Craig Venter, CEO for Altech, a South African multi-billion rand high-tech group, shares his insights on the future of the group, the SA government’s role in the ICT sector and a recent empowerment deal with Southern Palace.
ITNewsAfrica.com: What are your plans as regards further investment in IT and broadband infrastructure in South Africa?
Craig Venter: We will continue to stick to our growth strategy around convergence in the Technology, Multi-media and Information Technology (“TMT”) sectors.
Locally we invested more than R30 million in upgrading Altech Technology Concept’s (ATC) network to offer businesses a range of high quality telecommunication products and services. The new network went live in February 2011.
Future growth will be driven by value added converged services – offering voice and data services – and an alignment between Altech Autopage Cellular (AAPC) and ATC is well underway to provide the necessary platform to execute a converged voice / data offering to the AAPC client base of one million customers so as to position AAPC and ATC to aggressively compete in the enterprise market.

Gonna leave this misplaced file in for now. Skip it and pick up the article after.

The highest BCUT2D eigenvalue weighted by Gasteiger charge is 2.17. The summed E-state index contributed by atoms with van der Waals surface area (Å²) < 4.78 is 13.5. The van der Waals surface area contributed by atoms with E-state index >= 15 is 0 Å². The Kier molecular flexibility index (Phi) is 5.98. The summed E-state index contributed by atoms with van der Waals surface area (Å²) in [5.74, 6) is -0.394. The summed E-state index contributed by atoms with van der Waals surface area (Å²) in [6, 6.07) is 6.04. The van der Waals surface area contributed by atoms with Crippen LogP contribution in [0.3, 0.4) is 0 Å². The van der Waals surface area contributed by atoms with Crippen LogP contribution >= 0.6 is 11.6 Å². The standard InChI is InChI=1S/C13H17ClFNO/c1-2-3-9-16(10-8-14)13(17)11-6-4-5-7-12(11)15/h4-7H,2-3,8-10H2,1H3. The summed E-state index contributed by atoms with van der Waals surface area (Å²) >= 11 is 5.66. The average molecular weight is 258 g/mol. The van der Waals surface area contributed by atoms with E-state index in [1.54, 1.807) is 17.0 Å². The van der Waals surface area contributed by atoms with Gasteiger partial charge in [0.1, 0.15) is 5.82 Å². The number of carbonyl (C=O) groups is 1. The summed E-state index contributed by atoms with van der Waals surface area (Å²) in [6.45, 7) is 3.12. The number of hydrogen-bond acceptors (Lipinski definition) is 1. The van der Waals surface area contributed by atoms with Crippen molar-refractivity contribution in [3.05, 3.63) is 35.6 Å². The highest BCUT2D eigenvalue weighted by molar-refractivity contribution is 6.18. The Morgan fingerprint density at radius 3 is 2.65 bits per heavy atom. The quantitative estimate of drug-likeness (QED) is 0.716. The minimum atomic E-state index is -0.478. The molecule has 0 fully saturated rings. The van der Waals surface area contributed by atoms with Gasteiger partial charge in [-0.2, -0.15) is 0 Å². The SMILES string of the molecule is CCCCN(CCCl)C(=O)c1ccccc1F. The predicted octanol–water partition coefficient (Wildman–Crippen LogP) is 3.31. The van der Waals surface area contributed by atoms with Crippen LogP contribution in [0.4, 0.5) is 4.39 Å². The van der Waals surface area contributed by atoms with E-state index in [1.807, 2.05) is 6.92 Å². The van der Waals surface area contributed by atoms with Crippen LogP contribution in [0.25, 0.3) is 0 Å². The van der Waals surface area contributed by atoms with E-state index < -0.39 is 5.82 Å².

ITNewsAfrica.com: What are your opinions on government’s approach to job creation in the IT sector?
Craig Venter: It is important that the private sector works with government to create an enabling environment in which business and government can work together for job creation, economic growth and prosperity.
The Minister of Communications, Roy Padayachie, has indicated government’s commitment towards liberalising the South African telecoms market and this bodes well for the future of ICT growth in South Africa and the local economy.
The continuing discussions by the Minister of Communications with ICT industry leaders bodes well for the future of ICT growth in South Africa and the South African economy. Collaboration between government and industry stakeholders is a must in order for South Africa to reach its job creation and economic growth goals.
It is a well-known fact that the level of broadband penetration within a country has a direct impact on GDP– as much as 1% for every 10% broadband penetration achieved.